It has happened again — another fuel-reduction burn has got out of control, this time in Leeuwin-Naturaliste National Park in Western Australia. Homes have been lost, lives put at risk and there will be yet another government inquiry.
The deliberate lighting of fires in national parks began in the mid-1980s — they were called “ecological burns” — and have been strongly advocated for by botanists to promote plant biodiversity. The effects on mammals, insects, birds, reptiles and amphibians remain devastating, poorly studied and will likely lead to more extinctions.
After the 2009 Black Saturday fires in which so many people dies in Victoria, blame was levelled at greenies for preventing fuel-reduction burning. No evidence was required, with so many dead and such an emotionally charged atmosphere. Announced while fires were still being lit and back-burnt, a poor quality Royal Commission, in which all the agencies and bodies shared a single law firm, was established. The Brumby government did its best to limit the scope of commission and, predictably, responsibility for the fires was awkwardly slated to a few individuals.
In response to its recommendations, fuel-reduction burning was ramped up to cover 6% of the Victoria annually without distinguishing between woodlands, coastal heaths and wet forests, etc. NSW and Western Australia are under pressure to follow suit. Subsequently, a “fire prevention industry” through the use of fire grew even bigger.
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Now the Western Australian government has announced an inquiry into the latest fires and already the press has named the people in charge as responsible. The responsibility for these fires and the thousands of deliberately lit fires over the past 200 years cannot be slated home to individuals. We all share it. This was confirmed in research on historic fire frequency over 70,000 years, published last year. It is also in the careful reading of the history of Australian settlement in which fire was the only tool available to open up vast areas of forest and woodland. Grazing kept these areas open as they were burnt and re-burnt for green pick for cattle and sheep long before the development of pasture.
By early 2009 in Victoria, the media was full of people saying that the state was going to burn after two of the hottest days on record. By the time the third day arrived, it became a self-fulfilling prophesy. The media-driven hysteria increased the risk of people lighting fires — and they did.
The damage from fire is routinely underestimated. Water catchments are compromised and polluted, national international publicity reduces tourism, burnt landscapes are vulnerable to landslips and erosion from rain, which can do millions of dollars worth of damage to roads and infrastructure. Historic buildings and homesteads are lost along with farm fences, power and phone lines.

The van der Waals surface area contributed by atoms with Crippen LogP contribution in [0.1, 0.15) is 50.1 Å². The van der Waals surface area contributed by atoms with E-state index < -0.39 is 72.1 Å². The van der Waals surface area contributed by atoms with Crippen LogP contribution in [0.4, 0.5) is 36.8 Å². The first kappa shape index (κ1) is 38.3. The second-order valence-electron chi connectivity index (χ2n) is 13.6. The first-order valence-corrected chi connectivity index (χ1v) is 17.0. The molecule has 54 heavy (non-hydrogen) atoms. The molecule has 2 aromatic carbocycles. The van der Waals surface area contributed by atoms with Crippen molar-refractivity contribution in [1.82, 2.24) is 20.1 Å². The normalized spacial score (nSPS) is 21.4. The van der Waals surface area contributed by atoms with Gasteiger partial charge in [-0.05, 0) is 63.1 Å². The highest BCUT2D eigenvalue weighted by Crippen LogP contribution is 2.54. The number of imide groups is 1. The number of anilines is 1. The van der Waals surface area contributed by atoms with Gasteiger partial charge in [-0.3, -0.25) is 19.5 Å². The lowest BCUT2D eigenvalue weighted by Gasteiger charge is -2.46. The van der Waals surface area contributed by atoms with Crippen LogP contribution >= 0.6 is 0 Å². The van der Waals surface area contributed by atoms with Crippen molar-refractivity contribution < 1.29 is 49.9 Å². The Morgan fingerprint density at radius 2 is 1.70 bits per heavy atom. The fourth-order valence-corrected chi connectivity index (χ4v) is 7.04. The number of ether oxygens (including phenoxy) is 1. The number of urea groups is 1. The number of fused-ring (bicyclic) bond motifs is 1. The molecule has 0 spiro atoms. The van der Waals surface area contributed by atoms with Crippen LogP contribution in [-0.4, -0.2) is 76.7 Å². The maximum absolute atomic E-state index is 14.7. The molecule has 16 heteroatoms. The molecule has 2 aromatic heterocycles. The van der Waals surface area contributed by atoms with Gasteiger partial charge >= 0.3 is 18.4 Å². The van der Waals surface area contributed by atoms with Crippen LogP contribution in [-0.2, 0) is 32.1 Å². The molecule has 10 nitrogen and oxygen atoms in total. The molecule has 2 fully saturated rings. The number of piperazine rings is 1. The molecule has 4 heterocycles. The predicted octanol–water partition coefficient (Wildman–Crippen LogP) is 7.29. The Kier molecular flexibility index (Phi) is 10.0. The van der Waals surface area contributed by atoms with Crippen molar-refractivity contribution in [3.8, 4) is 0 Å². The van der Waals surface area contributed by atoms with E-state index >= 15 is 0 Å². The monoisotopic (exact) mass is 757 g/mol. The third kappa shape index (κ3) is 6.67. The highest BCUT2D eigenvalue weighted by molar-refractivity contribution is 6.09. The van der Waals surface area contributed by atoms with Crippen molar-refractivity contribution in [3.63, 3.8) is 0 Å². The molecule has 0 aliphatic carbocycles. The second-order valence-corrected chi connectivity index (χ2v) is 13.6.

Tens of thousands of people who did not lose homes, spent days, even weeks, in continual states of stress and at times terror, not knowing or understanding where fires were or whether or they were in danger. The impact on people beyond “fire victims” has never been acknowledged.
Families were split, people had breakdowns, and when they lost their homes were forced, by difficult insurance claims and changing building regulations, to live in caravans. The now national “Stay or Go” policy adds to the burden and the confusion, when all people want is for someone or a siren, now banned, to tell them when to go. The CO2 emissions from these fires nationally pales the likely impact of the carbon tax into insignificance.
There is now clear evidence that it is the Europeans that increased the rate of fire in the landscape many times over compared to Aboriginal people. There is also evidence that not all bush burns as hot, or as easily.
The small islands of old forests in Wilson’s Promontory National Park, Tarra Bulga Park and scattered throughout East Gippsland remain unburnt after bearing the brunt and showering embers of successive fires. As the smoke clears from the Western Australian fires it is time to closely examine what did not burn and why.
Is it possible, even now, to objectively look at the bush to see what we can do better to manage the bush and protect bush communities? The answers will upset people. Hard choices may include abandoning logging water supply catchments. Research published this year shows that such logging will increase the fire hazard that the bush presents to surrounding communities. Any compensation to the timber industry will be likely more than offset by maintaining stream flow and water quality.
Jobs would be changed from lighting fires to putting them out and re-vegetating with local fire-retardant species along road reserves and around towns. This would mean only using back-burns right at the fire front to save lives and property.